|Numerical modelling PhD Project, Marsden Fund of the Royal Society, New Zealand
|Volcanoes can make waves too: a new understanding of tsunamis generated by volcanic eruptions
About this PhD Project
This project is one of two PhD studentships funded by the Marsden Fund of the Royal Society of New Zealand, Te Apārangi. The project is a collaboration between the National Institute of Water and Atmospheric Research (NIWA), GNS Science, The University of Auckland, The University of Otago, and also has input from international researchers at Université Pierre et Marie Curie and the University of Athens. The Marsden Fund supports excellence in science, engineering, maths, social sciences and the humanities in New Zealand by providing grants for investigator-initiated research. For more details about the Marsden Fund, see https://royalsociety.org.nz/what-we-do/funds-and-opportunities/marsden.
The tsunamis generated by the 1883 eruption of Krakatau killed more than 36,000 people up to 800 kilometres from the crater. Although neither as common, nor as powerful, as earthquake-generated tsunamis, volcanic tsunamis cause destruction much further away than the actual eruption - tsunamis have caused 25% of all deaths during historical volcanic eruptions. Yet we still only have a basic understanding of the processes involved. Discrete explosions, growth and pulsation of erupting columns and pyroclastic flows can all displace water and cause tsunamis. What factors are most important in determining the size of the tsunami an eruption causes? How do the substances involved (gases, liquids and particles) interact: their rheologies, temperatures and phases?
Project aims and methods
The main aim of the project is to undertake numerical modelling to determine key elements of the fascinating processes involved in volcanoes creating tsunamis. Specifically, the project involves:
·Developing numerical models of the multi-phase and granular flows responsible for tsunami generation by volcanic eruptions;
·Comparing the model predictions with the results of physical experiments for idealised validation cases;
·Extending the experimental parameter space and conduct a thorough investigation of scale effects through a series of numerical simulations.
·Modelling field scenarios of volcanoes generating tsunamis including Monserrat and Lake Karymskoe.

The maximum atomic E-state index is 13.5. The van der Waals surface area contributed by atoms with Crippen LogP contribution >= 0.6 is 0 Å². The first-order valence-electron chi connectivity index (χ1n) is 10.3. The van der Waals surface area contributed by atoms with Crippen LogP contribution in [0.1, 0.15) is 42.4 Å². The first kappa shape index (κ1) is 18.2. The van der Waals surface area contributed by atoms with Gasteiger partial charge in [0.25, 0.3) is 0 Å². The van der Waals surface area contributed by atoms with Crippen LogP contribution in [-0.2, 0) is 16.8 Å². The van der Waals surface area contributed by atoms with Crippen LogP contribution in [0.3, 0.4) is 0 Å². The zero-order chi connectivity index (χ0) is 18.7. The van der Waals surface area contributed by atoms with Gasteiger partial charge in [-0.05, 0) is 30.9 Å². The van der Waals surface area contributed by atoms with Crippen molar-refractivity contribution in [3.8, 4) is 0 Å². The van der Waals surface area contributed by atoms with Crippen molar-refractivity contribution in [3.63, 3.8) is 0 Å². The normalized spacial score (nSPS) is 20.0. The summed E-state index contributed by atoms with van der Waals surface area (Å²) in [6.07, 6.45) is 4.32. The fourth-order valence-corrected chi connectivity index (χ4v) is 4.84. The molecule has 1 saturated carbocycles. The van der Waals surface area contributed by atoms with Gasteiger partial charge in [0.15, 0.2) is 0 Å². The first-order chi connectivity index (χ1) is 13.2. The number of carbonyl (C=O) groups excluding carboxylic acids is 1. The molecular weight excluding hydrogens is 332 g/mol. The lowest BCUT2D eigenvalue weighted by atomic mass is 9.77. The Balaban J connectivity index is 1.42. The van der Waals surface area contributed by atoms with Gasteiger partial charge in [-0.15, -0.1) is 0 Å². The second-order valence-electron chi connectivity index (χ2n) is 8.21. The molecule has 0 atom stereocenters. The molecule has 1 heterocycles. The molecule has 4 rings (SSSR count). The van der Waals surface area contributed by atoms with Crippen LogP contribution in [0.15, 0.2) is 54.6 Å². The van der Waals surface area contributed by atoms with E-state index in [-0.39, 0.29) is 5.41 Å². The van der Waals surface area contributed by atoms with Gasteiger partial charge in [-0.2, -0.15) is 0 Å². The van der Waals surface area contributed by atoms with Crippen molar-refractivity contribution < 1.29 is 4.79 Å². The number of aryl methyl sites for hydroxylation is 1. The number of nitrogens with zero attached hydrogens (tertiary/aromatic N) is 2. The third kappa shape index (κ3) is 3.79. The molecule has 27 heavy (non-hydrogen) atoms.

This project will be done in tandem with a second PhD which will use physical modelling study aspects of volcanoes generating tsunamis. The project will involve travel within New Zealand to liaise with the project partners, as well as international travel to the laboratory at the University of Pierre and Marie Curie.
The project is funded for three years, and includes full payment of fees plus a stipend of $31,429 NZD per annum. Travel costs for project meetings and attendance at international conferences are also provided in the project funding.
This project would suit a candidate with a strong background in computational fluid dynamics, particularly in the area of multiphase flows. Experience with physical experiments would be beneficial, as would experience with the Basilisk model (see http://basilisk.fr). An interest in earth sciences would also be beneficial, as would experience with thermodynamics. Some of the required skills for the project are listed below:
·Strong background in computational fluid dynamics, (e.g. maths, engineering). Ideally knowledge of multi-phase flows and modelling techniques such as VoF.
·Skills in computer programming (ideally in C, linux OS, version control (darcs or similar) and possibly high-performance computing). Ideally prior experience with Basilisk model (http://basilisk.fr), but at minimum the ability to quickly learn to run the code and then understand and further develop aspects of it pertinent to this project.
·Organisational skills: Able to organise and run a suite of models and then synthesise the results.
·Analytical skills: Able to analyse results of experiments and (in collaboration with other researchers) use this to develop deeper understanding of processes.
·Self-motivated: Takes initiative and able to work with minimal supervision.
·Lateral thinking/Creativity: Able to develop new ideas and methodologies.
o Written – able to express themselves clearly in manuscript format.
o Collegial – able to interact with other scientists in complementary fields to discuss ideas and develop new research.
o Presentation skills – able to put together and deliver interesting and informative presentations on their research.
For an informal discussion about the position please contact Dr Emily Lane, Hydrodynamics Scientist at the National Institute of Water and Atmospheric Research (NIWA) by email Emily.Lane@niwa.co.nz or telephone +64 3 343 7856.